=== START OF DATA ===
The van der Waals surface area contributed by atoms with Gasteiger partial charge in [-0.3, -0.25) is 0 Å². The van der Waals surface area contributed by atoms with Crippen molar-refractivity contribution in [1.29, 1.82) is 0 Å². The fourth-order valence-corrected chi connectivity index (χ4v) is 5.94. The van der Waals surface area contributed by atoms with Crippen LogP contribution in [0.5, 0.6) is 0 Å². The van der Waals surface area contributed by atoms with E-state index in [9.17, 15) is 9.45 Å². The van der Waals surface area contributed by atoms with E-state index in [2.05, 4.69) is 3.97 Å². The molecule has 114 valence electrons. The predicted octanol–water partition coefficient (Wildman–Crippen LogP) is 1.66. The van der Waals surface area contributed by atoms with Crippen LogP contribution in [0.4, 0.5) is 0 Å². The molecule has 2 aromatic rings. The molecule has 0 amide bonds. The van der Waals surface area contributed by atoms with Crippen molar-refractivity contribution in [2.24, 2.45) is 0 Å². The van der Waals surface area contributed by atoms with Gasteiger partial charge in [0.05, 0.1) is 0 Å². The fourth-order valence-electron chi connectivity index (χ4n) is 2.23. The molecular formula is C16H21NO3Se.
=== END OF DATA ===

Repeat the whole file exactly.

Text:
The van der Waals surface area contributed by atoms with Gasteiger partial charge in [-0.3, -0.25) is 0 Å². The van der Waals surface area contributed by atoms with Crippen molar-refractivity contribution in [1.29, 1.82) is 0 Å². The fourth-order valence-corrected chi connectivity index (χ4v) is 5.94. The van der Waals surface area contributed by atoms with Crippen LogP contribution in [0.5, 0.6) is 0 Å². The van der Waals surface area contributed by atoms with E-state index in [9.17, 15) is 9.45 Å². The van der Waals surface area contributed by atoms with E-state index in [2.05, 4.69) is 3.97 Å². The molecule has 114 valence electrons. The predicted octanol–water partition coefficient (Wildman–Crippen LogP) is 1.66. The van der Waals surface area contributed by atoms with Crippen LogP contribution in [0.4, 0.5) is 0 Å². The molecule has 2 aromatic rings. The molecule has 0 amide bonds. The van der Waals surface area contributed by atoms with Crippen molar-refractivity contribution in [2.24, 2.45) is 0 Å². The van der Waals surface area contributed by atoms with Gasteiger partial charge in [0.05, 0.1) is 0 Å². The fourth-order valence-electron chi connectivity index (χ4n) is 2.23. The molecular formula is C16H21NO3Se.